'She's my mom!' and other reasons to remember mom, every day
[this article has been viewed 4537 times.]
Friday, May 8th, 2009 Back in the boom times jewelry was a favorite Mother's Day gift.
One year, I was one of those lucky moms. My youngest son, Michael, who was then 7 years old, was downtown shopping with his brothers and found the treasure he couldn't resist.
On Mother's Day morning, he presented me with a tiny gecko pin with "scales" on its back polished to look like diamonds, and with real ruby eyes.
Genuine rubies! That's what was written on the tag. Granted, these were the tiniest rubies imaginable. To Michael and to me they were the crown jewels. His older brothers had questioned him about spending so much money. The pin had cost $20. But his answer was simple: "She's my mom."
My son has probably forgotten all this but I remember it as if it were yesterday. I remember a few not-so-endearing moments, as well. But when I see those ruby eyes looking out at me from a shelf over my desk, those memories fade away.
So it is with mothers. I don't know a single mother whose True North is not her family. No matter what else we are doing, or how mad we are at our kids, we know where we are happiest. A hug or smile, even tears can touch our heartstrings. And when these things are missing everything else starts to feel like so much busy work. Doctor, lawyer or Indian chief — my personal calling — the mother in us still rules.
"She's my mom." Even now I smile when I think about my son standing there beaming with pride and affection. I know that none of this was about my being a perfect mom. It was a statement of trust in a relationship that was as vital to me as it was to him. The title line in Paul Simon's song, "She Loves Me Like a Rock," says it all: This relationship is a bond that defines us as moms and on which our kids' lives depend.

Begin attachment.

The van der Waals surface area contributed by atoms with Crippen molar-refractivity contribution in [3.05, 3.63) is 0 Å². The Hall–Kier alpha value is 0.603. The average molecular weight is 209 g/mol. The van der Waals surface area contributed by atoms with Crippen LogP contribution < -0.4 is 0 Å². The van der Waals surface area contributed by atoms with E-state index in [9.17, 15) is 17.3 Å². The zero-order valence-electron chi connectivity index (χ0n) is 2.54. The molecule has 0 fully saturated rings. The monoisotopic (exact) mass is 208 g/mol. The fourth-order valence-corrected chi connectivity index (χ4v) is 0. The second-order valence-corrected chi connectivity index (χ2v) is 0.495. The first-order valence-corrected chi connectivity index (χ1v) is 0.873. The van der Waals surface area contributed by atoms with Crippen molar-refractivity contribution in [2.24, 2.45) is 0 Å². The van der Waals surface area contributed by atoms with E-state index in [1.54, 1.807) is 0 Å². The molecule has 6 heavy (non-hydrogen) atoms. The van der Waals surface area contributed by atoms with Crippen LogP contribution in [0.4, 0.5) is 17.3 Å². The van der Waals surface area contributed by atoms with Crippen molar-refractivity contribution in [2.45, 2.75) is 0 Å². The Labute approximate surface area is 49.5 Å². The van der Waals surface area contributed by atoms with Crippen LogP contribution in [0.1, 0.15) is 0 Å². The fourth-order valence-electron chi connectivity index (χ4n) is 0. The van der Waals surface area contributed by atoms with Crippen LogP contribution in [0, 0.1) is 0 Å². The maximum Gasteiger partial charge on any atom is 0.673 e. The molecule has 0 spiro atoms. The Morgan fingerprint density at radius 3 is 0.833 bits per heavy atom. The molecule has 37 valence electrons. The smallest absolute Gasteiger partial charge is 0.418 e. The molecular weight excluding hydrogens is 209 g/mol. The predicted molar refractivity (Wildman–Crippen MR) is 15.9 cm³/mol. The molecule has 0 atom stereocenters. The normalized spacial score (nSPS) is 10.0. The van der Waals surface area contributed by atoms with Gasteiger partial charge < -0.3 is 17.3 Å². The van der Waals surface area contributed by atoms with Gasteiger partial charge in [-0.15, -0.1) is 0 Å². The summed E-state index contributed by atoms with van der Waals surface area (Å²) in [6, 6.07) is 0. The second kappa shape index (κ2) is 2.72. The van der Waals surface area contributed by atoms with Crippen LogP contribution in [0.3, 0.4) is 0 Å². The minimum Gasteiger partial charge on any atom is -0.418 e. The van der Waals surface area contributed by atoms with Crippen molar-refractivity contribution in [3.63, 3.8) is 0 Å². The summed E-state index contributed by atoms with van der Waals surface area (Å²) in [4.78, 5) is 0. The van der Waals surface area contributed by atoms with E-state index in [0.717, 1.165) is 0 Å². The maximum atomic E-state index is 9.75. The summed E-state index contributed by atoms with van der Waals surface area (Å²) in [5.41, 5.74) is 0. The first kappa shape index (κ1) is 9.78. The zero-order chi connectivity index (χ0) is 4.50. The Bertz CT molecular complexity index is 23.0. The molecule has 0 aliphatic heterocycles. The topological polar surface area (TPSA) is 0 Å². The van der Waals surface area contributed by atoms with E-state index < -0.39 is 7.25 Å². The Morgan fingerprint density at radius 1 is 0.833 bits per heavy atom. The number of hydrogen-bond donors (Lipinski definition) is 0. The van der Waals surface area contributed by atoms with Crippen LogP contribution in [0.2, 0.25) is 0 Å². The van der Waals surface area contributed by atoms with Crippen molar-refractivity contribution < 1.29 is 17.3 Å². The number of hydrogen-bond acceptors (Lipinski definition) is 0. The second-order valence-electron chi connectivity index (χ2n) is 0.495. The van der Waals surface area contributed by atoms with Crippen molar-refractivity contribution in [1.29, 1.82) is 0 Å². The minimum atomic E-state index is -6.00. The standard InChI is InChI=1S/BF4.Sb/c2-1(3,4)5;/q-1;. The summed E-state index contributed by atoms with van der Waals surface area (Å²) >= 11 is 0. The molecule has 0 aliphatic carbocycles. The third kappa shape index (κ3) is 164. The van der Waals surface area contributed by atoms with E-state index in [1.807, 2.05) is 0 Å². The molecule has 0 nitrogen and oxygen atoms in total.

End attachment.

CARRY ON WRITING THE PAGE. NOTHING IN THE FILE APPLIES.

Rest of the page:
I believe that is true. But we shouldn't get too sentimental. There is another song that was popular around our house called "Wagon Wheel." I remember being crestfallen and slightly red-faced when I learned that, "Rock me, mama," in the lyrics was not about me but the women who took my place!
Notwithstanding the youthful affection wrapped up in those tiny ruby eyes, mom gives way to mama soon enough. Still, even when the kids grow up and leave home, a simple phone call or an unexpected visit can make a bad day good.
Last week was like that. It had been a particularly long, dry spell of daily minutia. Then our eldest son e-mailed to say he would be in town the next evening. He wondered if we would have a spare bed for him. A spare bed? You betcha! And clean sheets, fresh towels and cold beer in the fridge. After all, he's my son!
Not long ago, I was in Starbuck's with my 4-year-old grandson. I was busy taking the crust off his sandwich, trying to get him to eat while he pulled every last piece of a new Lego set out of the package. As we sat there, I hunkered down over Gus, his uneaten sandwich and the Legos, now spilling onto the floor. Out of the corner of my eye, I noticed a woman's purple-and-pink striped tights and spiked heals at the next table. I looked up to see an elderly woman smiling at us.
She was impish looking with dyed red hair, very sweet and quite chatty. She was eager to engage Gus, but had no more luck than I did. She settled for me: "Is this your little boy?"
"No. He's my grandson, my son's little boy."
"He's very sweet." Then a faraway look came over her. "I have a son, too. They are so sweet when they are young. And then they leave and. ..."
I still think about this woman, so charmed by a child and yet without any children in her life. I wish I could tell her son to phone home! It is so easy to miss the smiles and laughter when they are all around us. How often do we take the hugs and treasures for granted?
And as adults, do we remember to do the little things that will make mom smile?
Kids are the air we breathe. They give meaning to our lives. And mom is the rock that lets kids feel safe enough to move out into the wide world. We want them to meet those mamas and the other men and live happily ever after.
So on Mother's Day, or any old day, pick up the phone, send mom a treasure or give her a hug. After all, she's your mom!